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EaDo Lou

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    East Downtown
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    running, cycling, photography

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  1. I biked through the park today and noticed that they have begun installing the pre-fabricated sections of the tunnel. I think this is the east tunnel (the one closer to downtown). It is much bigger than I had been envisioning! It looks like each section is pre-fabricated and installed individually. 3 sections installed so far - lots more to go.
  2. Damon Mound in Brazoria County is visible from downtown on a clear day, so presumably downtown would be visible from the top of Damon Mound. Damon Mound is about 39 miles southwest of downtown. It is a limestone outcropping with peak elevation of 146 feet above sea level. I've always found this mound to be interesting since it is so unusual for this part of Texas. https://www.tshaonline.org/handbook/entries/damon-mound
  3. https://abc13.com/community-events/houston-botanic-garden-opens-to-the-public-today/6424092/
  4. Moody Center on Rice Campus (west side of the building)?
  5. https://houston.culturemap.com/news/city-life/09-04-20-buffalo-bayou-new-park-trail-fannin-street-mckee-street-austin-street-bikeway/
  6. Work has started on extending the bike trail further east of McKee just south of Buffalo Bayou. Just a short extension to the existing trails at James Bute Park will allow the trails on the south banks of Buffalo Bayou east of HWY 59 to be connected to the rest of the Buffalo Bayou/White Oak Bayou trails.
  7. Good news is that at least from a rainfall perspective, Houston (or nowhere else in the US for that matter) will ever see a rainfall event like Harvey for a long, long time. According to NOAA, the 5-day rainfall totals associated with Harvey was a once in 25,000 year to once in 500,000 year event (a 0.004% to 0.0002% chance of occurring in a given year). Even a double whammy from Laura and Marco would not come anywhere near Harvey's rains. But it certainly is unusual to see two storms in the Gulf at once (if it indeed happens). https://www.climate.gov/news-features/event-tracker/reviewing-hurricane-harveys-catastrophic-rain-and-flooding
  8. There are equations for calculating the forces imposed by moving water (see https://www.bgstructuralengineering.com/BGASCE7/BGASCE7006/BGASCE70604.htm#:~:text=Hydrodynamic loads are those load,the effects of breaking waves.). Large debris in the water, such as trees, vehicles, etc would be even worse. If the fire reduced the strength of the trestles well below their capacity to withstand these forces, I would say it might be possible to at least partially collapse the bridge. But I would say that is an unlikely scenario. But you never know. It will be interesting to see what happens if we do get a flood next week.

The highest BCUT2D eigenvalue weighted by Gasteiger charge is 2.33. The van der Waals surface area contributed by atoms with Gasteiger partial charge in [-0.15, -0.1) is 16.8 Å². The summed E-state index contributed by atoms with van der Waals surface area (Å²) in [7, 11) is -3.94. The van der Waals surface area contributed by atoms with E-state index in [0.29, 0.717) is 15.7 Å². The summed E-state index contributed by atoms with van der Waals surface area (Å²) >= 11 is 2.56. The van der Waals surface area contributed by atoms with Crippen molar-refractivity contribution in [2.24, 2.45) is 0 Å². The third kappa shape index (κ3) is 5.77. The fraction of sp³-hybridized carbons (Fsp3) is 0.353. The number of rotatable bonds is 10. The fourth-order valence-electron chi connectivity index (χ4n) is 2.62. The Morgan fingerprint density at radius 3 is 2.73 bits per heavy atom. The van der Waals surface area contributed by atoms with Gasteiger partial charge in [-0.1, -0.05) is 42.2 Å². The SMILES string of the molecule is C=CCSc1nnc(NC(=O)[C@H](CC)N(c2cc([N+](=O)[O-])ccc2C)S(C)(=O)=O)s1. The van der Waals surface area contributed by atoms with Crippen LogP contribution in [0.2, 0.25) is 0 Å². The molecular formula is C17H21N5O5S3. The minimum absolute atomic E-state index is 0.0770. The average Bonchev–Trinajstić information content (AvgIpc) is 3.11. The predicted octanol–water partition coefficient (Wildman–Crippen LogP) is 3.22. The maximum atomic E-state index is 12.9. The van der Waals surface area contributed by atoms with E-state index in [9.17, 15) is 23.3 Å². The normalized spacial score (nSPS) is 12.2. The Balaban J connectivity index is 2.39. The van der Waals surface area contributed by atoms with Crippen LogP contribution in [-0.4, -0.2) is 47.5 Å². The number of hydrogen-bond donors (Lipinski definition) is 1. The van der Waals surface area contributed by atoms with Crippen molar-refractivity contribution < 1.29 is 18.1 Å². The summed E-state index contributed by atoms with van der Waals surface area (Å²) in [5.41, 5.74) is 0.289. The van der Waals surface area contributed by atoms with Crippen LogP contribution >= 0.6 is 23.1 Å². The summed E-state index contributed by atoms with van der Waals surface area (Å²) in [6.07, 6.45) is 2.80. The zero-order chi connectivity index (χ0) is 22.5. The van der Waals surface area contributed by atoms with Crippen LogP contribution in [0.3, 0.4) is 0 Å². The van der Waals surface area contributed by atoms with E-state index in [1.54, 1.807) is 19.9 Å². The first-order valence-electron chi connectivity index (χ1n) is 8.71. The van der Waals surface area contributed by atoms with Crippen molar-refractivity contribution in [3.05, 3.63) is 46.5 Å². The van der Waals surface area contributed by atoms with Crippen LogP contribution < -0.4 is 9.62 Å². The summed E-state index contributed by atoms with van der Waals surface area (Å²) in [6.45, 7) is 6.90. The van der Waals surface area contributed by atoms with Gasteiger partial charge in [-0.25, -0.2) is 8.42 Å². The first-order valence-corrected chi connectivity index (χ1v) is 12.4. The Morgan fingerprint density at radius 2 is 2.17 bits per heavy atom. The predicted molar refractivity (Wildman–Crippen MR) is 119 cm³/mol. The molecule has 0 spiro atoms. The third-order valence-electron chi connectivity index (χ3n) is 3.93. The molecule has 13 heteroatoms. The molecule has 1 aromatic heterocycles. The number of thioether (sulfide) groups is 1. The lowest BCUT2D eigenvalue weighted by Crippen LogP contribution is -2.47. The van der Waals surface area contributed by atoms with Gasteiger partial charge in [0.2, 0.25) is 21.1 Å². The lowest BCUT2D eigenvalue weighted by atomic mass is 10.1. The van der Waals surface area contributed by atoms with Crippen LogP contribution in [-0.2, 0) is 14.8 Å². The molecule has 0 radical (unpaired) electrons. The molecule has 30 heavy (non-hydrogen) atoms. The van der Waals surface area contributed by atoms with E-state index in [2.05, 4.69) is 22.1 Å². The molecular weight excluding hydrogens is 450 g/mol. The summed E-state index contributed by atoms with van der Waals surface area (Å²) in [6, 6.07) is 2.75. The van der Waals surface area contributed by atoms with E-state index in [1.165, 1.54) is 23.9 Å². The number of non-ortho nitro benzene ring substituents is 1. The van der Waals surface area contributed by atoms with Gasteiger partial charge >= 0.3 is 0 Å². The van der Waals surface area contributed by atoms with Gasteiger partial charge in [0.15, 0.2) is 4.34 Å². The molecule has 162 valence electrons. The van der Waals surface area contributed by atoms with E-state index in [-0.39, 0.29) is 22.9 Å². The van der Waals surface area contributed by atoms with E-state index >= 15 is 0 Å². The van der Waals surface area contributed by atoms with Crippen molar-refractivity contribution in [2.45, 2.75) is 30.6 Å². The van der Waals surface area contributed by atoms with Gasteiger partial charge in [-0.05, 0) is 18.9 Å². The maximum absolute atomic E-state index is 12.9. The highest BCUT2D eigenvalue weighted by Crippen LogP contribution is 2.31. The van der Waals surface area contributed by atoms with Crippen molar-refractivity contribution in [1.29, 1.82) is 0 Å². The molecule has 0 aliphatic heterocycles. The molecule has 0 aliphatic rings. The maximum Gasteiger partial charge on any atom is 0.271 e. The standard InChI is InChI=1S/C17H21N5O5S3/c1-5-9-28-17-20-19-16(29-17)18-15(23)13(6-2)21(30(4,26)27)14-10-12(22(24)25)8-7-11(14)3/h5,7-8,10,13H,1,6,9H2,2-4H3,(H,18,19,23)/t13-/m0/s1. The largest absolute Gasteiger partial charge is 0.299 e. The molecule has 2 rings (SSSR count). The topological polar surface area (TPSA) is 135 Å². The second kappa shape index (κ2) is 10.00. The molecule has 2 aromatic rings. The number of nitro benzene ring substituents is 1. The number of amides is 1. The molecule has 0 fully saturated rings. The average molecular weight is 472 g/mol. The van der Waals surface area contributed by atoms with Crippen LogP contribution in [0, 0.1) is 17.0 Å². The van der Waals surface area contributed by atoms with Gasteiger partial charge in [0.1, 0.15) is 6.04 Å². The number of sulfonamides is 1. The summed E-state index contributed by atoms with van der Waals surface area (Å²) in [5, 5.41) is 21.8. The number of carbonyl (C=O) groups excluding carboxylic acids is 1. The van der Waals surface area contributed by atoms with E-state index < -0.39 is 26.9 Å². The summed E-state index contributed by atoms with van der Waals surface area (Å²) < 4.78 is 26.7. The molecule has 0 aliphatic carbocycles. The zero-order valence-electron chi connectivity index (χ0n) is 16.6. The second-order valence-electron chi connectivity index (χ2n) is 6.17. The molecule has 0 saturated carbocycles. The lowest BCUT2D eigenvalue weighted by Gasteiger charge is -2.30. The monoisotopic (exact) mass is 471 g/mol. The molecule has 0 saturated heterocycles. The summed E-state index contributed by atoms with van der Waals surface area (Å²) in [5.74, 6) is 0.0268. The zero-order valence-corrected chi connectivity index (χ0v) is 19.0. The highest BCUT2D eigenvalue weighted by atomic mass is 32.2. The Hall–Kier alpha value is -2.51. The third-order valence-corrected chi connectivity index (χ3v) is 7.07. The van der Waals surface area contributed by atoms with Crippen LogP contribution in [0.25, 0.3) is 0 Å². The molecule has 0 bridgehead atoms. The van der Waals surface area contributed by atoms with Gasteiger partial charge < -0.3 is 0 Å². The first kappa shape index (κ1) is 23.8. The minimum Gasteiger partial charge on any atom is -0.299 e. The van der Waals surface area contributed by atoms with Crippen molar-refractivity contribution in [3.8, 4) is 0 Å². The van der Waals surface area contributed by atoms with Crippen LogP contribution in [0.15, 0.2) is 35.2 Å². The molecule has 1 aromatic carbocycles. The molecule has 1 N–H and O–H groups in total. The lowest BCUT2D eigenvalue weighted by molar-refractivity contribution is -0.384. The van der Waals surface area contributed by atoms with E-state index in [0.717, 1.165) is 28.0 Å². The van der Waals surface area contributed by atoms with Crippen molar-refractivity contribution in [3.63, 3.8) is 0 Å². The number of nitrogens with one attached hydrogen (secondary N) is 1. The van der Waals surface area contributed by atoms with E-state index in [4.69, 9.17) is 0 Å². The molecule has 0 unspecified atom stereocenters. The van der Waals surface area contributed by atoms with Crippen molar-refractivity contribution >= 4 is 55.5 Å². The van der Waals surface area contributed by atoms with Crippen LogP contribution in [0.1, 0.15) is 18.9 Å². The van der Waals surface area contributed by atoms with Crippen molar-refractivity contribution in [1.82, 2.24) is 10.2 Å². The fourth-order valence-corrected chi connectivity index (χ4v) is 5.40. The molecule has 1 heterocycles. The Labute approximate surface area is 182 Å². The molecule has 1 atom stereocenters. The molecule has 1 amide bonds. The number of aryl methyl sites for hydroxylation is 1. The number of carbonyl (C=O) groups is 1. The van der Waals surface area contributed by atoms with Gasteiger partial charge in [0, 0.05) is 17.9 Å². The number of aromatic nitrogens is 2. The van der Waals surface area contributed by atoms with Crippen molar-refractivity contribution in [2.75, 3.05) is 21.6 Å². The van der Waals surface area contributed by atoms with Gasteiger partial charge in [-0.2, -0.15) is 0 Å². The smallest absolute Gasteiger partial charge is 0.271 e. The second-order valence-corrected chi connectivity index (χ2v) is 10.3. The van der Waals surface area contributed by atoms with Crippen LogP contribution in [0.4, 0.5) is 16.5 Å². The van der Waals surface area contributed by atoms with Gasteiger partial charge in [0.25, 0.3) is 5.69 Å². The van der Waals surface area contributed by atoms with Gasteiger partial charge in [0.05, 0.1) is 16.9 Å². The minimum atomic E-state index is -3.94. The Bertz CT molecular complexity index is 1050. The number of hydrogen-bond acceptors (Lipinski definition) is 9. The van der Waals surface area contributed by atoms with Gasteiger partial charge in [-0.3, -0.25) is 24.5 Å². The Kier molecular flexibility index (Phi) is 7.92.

9. Good point. From a load perspective, the loss of a trestle or two is no big deal since the original design loads were significantly higher. However, there is still a requirement that the deflections/vertical displacement in the concrete be kept below a certain maximum value in order to prevent cracks from developing and possibly allowing water to enter the cracks and corrode the internal rebar. Thus, the loss of support could be a problem in that regards. But it appears the supports are still in pretty good shape even after the fire, and if so, I would imagine they could open up the bridge fairly quickly.
  10. I rode past it on my bike and as of 4PM, it was still smoldering and they were still putting water on it. But I agree, the damage is surprisingly minor, at least superficially. Hopefully the follow-up inspection will reveal no significant loss of integrity of the wood. I wonder if there was some kind of fireproofing that had been applied to the wood long ago?
  11. If your destination is downtown, there is a quicker detour to the trail along White Oak Bayou via Stude Park. This does require a short amount of on-street riding, but it is not too bad.
  12. These pictures were taken on 8/12/2020. The demolition crew is taking care not to let any of the building remnants to fall into the bayou - notice the small salvage barge.
  13. The simplistic aesthetic design is likely the result of the limited budget rather than any engineering constraints. Civil engineers and architects can do almost anything given enough money.
  14. Demolition is almost complete. Only the portion of the building right at the edge of the bayou is still standing. This will have to be done carefully in order to prevent pieces from falling into the bayou.
  15. Eastern Glades was open to the public today. It was kind of empty of people because it was raining, but I would imagine this will attract quite a crowd when the weather starts getting cooler. Very nice addition to Memorial Park.
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